Redefining Safe Housing

Nia’s Story: Redefining What Safe Housing Looks Like

Written by a Domestic Violence Safehouse Client Services Counselor

Housing is more than a physical structure; it is the place where you hope to feel safe, at least emotionally and physically. For a lot of our clients, home became a place filled with mixed emotions of pain, loss, confusion, and disempowerment. So when I speak about this client, Nia, I speak from a bigger picture, because finding her next step housing was not just about the physical apartment but redefining what safe housing looked like.

Thirty-year-old Nia came to the program after what could be considered one of the worst incidents. For her, that was being repeatedly hit over the head by her husband. She was eventually able to call the police, but her husband threatened to show injuries from the argument and have Nia deported. This is a common tactic of abusers: to threaten someone’s status—even though Nia is a citizen—or depict the survivor as an abusive partner.

When Nia called Doorways’ hotline and came to the Domestic Violence Safehouse, her emotions were raw. She had goals in mind and a plan, but the fear of her experience kept her awake at night, and the fear of seeing her husband or his family during the day would cause her to wear a hooded sweatshirt while walking down the street to hide her face just to feel safer. Yet, she still went to school, sometimes waking up at 5:00 a.m. to study and focus on the future.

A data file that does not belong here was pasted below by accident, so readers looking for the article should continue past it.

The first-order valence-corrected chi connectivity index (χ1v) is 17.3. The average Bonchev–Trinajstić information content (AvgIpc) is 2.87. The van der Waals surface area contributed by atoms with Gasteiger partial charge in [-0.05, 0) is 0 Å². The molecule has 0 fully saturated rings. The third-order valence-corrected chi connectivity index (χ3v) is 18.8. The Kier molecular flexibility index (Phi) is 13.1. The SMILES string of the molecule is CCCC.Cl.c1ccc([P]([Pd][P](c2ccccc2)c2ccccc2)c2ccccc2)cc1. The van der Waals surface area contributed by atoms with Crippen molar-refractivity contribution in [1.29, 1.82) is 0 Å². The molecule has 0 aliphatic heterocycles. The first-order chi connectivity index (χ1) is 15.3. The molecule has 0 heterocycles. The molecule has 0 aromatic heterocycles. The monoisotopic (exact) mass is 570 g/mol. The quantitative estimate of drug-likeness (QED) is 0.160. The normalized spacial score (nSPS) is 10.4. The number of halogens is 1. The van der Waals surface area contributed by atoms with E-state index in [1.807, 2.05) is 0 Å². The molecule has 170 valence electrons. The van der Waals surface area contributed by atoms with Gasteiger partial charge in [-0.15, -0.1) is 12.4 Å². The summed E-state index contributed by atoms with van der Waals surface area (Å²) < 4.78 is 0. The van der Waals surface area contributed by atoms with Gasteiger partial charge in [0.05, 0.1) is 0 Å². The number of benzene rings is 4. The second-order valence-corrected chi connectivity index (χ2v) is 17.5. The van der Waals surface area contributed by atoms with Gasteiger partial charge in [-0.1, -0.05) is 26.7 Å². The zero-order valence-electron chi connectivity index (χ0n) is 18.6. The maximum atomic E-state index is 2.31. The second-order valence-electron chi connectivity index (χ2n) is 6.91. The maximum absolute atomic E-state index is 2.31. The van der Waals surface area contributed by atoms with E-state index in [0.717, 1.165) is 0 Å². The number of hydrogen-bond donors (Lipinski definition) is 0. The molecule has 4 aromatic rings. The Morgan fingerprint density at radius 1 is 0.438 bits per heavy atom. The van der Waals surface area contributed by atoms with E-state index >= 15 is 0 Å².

During her time at the Safehouse, not only did she graduate from her classes with an A average, but passed the needed exams and obtained licensure. What many don’t realize, and what is important to remember, is that we are working to build relationships and repair clients’ trust in others. Each positive interaction with staff and volunteers does just that. At times, this seems to be the smallest part of our job and yet has such a lasting impact.

A big part of Nia’s process was our wrap-around services. She relearned about safety from the Revive Counselor and had meals with the Home Coordinator because she had difficulty eating alone and needed a feeling of community. The Financial Counselor provided Nia with encouragement and additional guidance about saving, and the Housing Locator helped her determine which housing ads were scams and which were legitimate. Each person played a role in helping Nia to rebuild her confidence and affirm for her that she could begin trusting her own judgment. Notice, I didn’t say just one person. This is because the Doorways’ approach is based on collaboration between staff and the client to achieve goals. When we got to the point of housing, Nia obtained financial assistance through our Doorways supportive housing program and, with her persistence in working towards housing stability, will graduate with just two months of assistance provided! While it may take some time for the pieces come together, the transformation can feel instant.

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